By Jeremy Cox
Thursday, March 22, 2007
A second Florida panther has been struck and killed on Interstate 4 in Central Florida, a sign that a breeding boom is fueling the big cat’s return to the area.
The flattened male panther was found Thursday between mile markers 60 and 61 in Osceola County. Another panther was killed only yards away along the highway last year, state wildlife officials said today.
State scientists who track panther movements first captured the cat in 2004 in Okaloacoochee Slough in Hendry County and, a year later, put a radio-tracking device on it. The panther was tracked into Glades and Highlands counties before the collar stopped sending signals in November 2006.
The 4-year-old panther’s demise marked the sixth panther death of 2007 and the third from vehicle run-ins. Vehicles are the No. 1 known cause of death among panthers; of which 80-100 are believed to exist, making the species one of the most endangered on the planet. Most of those panthers live in the wilderness south of the Caloosahatchee River, but a few males, in search of territory, do live in Central Florida, experts say. Male panthers need up to 200 square miles of land and will kill other panthers to keep it.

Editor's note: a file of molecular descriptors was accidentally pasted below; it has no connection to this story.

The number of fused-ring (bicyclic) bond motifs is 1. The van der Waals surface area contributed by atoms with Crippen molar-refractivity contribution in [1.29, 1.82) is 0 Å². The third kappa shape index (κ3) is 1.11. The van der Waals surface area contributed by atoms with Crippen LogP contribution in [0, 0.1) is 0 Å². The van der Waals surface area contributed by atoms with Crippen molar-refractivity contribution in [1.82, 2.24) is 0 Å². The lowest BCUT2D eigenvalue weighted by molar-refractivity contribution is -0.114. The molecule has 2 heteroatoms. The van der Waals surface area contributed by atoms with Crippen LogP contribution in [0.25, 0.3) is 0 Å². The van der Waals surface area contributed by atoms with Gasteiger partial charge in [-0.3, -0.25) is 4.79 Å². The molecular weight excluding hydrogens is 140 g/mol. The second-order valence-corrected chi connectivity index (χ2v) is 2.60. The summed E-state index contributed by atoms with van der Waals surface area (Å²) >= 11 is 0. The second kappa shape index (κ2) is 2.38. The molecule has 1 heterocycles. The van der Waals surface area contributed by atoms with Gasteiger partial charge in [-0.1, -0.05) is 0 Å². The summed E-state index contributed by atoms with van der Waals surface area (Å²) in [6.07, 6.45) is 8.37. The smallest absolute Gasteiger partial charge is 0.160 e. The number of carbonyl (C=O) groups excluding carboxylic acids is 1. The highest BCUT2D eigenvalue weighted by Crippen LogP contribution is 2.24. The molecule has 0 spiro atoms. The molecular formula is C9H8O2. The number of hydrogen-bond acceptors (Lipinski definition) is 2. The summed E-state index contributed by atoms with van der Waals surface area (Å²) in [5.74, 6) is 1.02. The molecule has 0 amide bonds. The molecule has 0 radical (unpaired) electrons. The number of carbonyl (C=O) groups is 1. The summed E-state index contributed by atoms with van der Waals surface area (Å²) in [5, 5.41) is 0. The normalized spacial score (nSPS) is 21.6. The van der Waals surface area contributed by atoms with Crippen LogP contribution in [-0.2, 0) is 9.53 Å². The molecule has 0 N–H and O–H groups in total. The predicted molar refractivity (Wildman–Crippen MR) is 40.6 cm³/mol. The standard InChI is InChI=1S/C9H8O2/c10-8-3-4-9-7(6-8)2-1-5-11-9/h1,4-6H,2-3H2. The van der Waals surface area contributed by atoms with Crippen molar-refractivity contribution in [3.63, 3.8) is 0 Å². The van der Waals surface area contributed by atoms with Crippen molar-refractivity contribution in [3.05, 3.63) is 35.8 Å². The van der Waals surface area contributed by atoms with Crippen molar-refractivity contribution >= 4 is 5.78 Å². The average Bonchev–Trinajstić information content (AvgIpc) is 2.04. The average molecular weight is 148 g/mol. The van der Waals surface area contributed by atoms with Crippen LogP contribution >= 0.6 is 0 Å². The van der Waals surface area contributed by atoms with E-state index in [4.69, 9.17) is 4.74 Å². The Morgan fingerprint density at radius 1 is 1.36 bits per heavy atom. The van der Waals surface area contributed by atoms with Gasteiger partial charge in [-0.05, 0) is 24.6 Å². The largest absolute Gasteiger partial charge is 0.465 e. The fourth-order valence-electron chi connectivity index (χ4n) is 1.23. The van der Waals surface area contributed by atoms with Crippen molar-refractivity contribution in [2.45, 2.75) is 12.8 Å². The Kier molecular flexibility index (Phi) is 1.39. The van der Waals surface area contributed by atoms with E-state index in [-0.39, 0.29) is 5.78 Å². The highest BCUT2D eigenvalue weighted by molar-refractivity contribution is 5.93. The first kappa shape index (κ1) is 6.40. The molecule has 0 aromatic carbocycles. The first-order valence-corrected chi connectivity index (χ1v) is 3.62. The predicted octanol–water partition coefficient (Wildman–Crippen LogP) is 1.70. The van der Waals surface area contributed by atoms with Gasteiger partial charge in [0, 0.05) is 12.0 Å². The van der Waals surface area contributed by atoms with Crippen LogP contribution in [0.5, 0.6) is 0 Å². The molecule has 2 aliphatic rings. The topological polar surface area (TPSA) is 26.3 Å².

A successful breeding program that involved the introduction of eight female Texas cougars in the mid-990s has led to a threefold increase in the panther population, experts say. The 2.5 million acres of available habitat in southern Florida is at panther-carrying capacity and is shrinking because of encroaching bulldozers.
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